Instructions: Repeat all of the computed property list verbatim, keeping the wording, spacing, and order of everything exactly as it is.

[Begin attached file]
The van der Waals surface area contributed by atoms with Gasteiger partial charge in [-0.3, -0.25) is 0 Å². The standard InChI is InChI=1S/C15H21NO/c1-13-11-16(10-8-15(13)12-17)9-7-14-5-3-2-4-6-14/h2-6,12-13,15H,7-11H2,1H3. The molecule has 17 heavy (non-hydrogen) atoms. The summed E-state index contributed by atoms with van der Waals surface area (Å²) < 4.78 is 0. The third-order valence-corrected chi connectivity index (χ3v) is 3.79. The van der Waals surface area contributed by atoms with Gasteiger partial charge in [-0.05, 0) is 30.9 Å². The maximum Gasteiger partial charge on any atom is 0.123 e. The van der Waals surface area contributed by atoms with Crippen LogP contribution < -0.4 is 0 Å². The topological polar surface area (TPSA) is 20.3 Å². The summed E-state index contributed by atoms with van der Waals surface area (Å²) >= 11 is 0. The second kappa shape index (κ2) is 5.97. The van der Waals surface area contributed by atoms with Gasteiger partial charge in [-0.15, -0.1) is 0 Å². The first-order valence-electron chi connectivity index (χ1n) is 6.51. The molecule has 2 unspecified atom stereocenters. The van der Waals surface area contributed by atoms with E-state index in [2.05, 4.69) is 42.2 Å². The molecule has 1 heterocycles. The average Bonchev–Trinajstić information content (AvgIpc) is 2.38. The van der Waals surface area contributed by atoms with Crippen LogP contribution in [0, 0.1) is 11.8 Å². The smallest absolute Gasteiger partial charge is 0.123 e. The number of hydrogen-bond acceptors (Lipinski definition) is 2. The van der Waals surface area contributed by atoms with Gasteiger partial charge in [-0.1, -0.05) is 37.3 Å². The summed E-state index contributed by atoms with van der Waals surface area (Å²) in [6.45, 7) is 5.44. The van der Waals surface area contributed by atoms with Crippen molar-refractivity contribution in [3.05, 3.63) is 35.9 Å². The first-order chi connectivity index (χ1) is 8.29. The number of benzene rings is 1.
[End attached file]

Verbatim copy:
The van der Waals surface area contributed by atoms with Gasteiger partial charge in [-0.3, -0.25) is 0 Å². The standard InChI is InChI=1S/C15H21NO/c1-13-11-16(10-8-15(13)12-17)9-7-14-5-3-2-4-6-14/h2-6,12-13,15H,7-11H2,1H3. The molecule has 17 heavy (non-hydrogen) atoms. The summed E-state index contributed by atoms with van der Waals surface area (Å²) < 4.78 is 0. The third-order valence-corrected chi connectivity index (χ3v) is 3.79. The van der Waals surface area contributed by atoms with Gasteiger partial charge in [-0.05, 0) is 30.9 Å². The maximum Gasteiger partial charge on any atom is 0.123 e. The van der Waals surface area contributed by atoms with Crippen LogP contribution < -0.4 is 0 Å². The topological polar surface area (TPSA) is 20.3 Å². The summed E-state index contributed by atoms with van der Waals surface area (Å²) >= 11 is 0. The second kappa shape index (κ2) is 5.97. The van der Waals surface area contributed by atoms with Gasteiger partial charge in [-0.15, -0.1) is 0 Å². The first-order valence-electron chi connectivity index (χ1n) is 6.51. The molecule has 2 unspecified atom stereocenters. The van der Waals surface area contributed by atoms with E-state index in [2.05, 4.69) is 42.2 Å². The molecule has 1 heterocycles. The average Bonchev–Trinajstić information content (AvgIpc) is 2.38. The van der Waals surface area contributed by atoms with Crippen LogP contribution in [0, 0.1) is 11.8 Å². The smallest absolute Gasteiger partial charge is 0.123 e. The number of hydrogen-bond acceptors (Lipinski definition) is 2. The van der Waals surface area contributed by atoms with Gasteiger partial charge in [-0.1, -0.05) is 37.3 Å². The summed E-state index contributed by atoms with van der Waals surface area (Å²) in [6.45, 7) is 5.44. The van der Waals surface area contributed by atoms with Crippen molar-refractivity contribution in [3.05, 3.63) is 35.9 Å². The first-order chi connectivity index (χ1) is 8.29. The number of benzene rings is 1.